Architectural Salvage of Greensboro (ASG) was founded in 1993 as a project of Preservation Greensboro. The purpose of the venture is to rescue and recycle materials from historic structures when they are remodeled or demolished. In 2018, the initiative celebrates its 25th anniversary!
The idea for a salvage program was discussed in Greensboro in the early 1980s by Margaret Evans Falkener, but affordable warehouse space could not be located.
Full fruition of the ASG concept came about as a suggestion by the Friends of the Depot, Inc, an organization charged with utilizing the then-vacant Southern Railway Depot on East Washington Street. The second-floor baggage claim area was vacant at the time, and unheated. The Friends agreed to rent the space for $150 per month. The City of Greensboro invested $10,000 through a Community Development Block Grant to up fit the space to meet code. A steering committee was composed of members from Preservation Greensboro, the City of Greensboro, Greensboro’s historic districts, and other preservationists. Joe Bauer, Zack Browning, Mike Cowhig, Julie Davenport, and Wayne White were early leaders.
The warehouse opened in 1994. A “Saving Worn Out Architectural Treasures” (S.W.A.T.) team was assembled to collect material from structures slated for demolition. The crew removed items such as bathtubs, mantles, door, windows, and occasional antiques.
Benefits to the community were immediate. Donors received a tax-deduction for building elements donated to ASG, which enjoys nonprofit designation under Preservation Greensboro’s tax identification number. Historic home owners and contractors found the salvage to be a resource for vintage restoration materials. Historic building components have been reused in new construction as well. In 1996, ASG reported more than $9,000 in retail sales, with $1,000 of profits directed to the PGI Restoration Fund, as well as purchase of the 1955 Ford F500 flatbed truck, named “Bessie.”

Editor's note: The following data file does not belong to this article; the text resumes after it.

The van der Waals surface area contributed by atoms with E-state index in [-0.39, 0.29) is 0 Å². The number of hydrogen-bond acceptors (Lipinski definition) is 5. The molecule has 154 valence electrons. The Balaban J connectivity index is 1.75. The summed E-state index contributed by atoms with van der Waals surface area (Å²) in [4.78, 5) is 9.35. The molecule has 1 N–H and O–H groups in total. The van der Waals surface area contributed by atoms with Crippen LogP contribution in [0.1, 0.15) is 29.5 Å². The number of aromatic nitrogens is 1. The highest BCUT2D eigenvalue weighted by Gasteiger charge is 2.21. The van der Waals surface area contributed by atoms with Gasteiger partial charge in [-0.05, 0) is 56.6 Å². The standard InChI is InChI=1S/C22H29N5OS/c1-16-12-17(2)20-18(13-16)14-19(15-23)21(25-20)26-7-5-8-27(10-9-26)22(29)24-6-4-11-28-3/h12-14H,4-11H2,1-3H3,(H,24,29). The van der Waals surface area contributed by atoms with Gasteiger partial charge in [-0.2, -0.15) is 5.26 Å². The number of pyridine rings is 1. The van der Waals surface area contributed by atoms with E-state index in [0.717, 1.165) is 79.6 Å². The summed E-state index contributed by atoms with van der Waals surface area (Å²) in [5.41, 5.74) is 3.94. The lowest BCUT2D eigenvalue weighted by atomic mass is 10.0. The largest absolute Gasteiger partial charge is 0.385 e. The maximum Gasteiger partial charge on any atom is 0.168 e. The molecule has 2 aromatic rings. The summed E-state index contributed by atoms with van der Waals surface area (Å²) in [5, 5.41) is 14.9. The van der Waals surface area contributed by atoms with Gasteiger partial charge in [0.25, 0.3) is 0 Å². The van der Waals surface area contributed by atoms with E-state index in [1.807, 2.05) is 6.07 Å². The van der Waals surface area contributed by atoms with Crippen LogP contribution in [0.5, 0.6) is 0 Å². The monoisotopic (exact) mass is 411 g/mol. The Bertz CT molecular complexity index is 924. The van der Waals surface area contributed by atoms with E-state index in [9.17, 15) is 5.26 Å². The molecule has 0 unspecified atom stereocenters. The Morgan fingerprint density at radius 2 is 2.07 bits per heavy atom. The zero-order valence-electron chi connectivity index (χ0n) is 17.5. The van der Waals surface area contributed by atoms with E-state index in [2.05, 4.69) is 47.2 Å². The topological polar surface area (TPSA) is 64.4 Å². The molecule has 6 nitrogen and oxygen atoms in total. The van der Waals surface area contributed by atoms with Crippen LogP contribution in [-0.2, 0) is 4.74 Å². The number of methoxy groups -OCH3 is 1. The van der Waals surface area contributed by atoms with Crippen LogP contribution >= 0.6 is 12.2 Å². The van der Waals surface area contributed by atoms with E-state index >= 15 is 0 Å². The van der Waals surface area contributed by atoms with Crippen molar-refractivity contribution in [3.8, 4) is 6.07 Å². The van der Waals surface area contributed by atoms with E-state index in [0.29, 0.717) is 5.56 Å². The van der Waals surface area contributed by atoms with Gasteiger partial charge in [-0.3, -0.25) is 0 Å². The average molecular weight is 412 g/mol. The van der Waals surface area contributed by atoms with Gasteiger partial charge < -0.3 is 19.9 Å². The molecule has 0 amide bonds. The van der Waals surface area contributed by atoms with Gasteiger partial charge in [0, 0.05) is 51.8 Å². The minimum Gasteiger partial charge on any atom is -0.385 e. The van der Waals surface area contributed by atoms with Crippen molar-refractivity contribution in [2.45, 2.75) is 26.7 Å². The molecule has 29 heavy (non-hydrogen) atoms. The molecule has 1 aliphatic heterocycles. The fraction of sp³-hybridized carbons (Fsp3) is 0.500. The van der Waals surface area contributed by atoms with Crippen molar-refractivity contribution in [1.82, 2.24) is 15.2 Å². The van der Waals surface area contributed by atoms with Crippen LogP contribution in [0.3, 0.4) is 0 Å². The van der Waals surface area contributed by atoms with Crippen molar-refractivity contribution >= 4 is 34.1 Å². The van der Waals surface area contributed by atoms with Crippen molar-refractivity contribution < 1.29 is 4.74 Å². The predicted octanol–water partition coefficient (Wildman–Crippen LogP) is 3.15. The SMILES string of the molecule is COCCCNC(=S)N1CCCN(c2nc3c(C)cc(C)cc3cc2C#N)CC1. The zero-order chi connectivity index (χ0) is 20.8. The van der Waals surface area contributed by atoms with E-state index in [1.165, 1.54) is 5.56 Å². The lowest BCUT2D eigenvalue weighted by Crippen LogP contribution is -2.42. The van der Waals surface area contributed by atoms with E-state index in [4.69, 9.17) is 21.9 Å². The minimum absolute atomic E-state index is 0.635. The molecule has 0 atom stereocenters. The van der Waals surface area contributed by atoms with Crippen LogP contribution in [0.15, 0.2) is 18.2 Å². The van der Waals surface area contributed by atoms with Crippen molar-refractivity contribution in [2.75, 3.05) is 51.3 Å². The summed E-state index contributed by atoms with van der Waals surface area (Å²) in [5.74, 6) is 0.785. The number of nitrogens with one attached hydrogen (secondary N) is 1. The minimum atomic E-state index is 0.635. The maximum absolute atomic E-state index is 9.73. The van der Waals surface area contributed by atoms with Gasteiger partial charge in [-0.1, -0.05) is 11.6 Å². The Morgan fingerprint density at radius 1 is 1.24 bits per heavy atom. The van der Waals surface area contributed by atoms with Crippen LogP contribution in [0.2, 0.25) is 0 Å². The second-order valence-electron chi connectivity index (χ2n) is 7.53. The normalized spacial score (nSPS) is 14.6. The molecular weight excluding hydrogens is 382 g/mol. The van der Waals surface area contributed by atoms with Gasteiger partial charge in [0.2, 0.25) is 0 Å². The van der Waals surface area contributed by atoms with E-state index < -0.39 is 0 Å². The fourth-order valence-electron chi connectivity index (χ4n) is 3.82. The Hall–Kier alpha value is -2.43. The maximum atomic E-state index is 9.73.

In 1997, the City announced plans to return the railway depot to its original use. This included relocation of all tenants of the depot, including ASG. Volunteers worked with city staff to identify a suitable and affordable site in which to relocate. The old Packard dealership at 300 Bellemeade was selected in 1998 as ASG’s new warehouse and salesroom. Costs, however, were $1,666 per month – far costlier than the rental rates at the old Depot.
ASG outlined its mission in a letter to City Manager Ed Kitchen in 1998 in a request for monetary support. Funding was justified through Section 36 CFR 800: Part 800 of the National Historic Preservation Act of 1966, in which governmental entities are required to identify, salvage, store, and make available to the community architectural elements and building materials from structures that are slated for demolition in any of the National Register of Historic Places neighborhoods in Greensboro. ASG helps the City fulfill that requirement. An allocation of $22,000 was requested to cover the costs for a one-year lease of the old Packard dealership. The request was included in the 1998-1999 City budget, and that amount has been carried forth annually in varying amounts until the 2018-2019 fiscal year.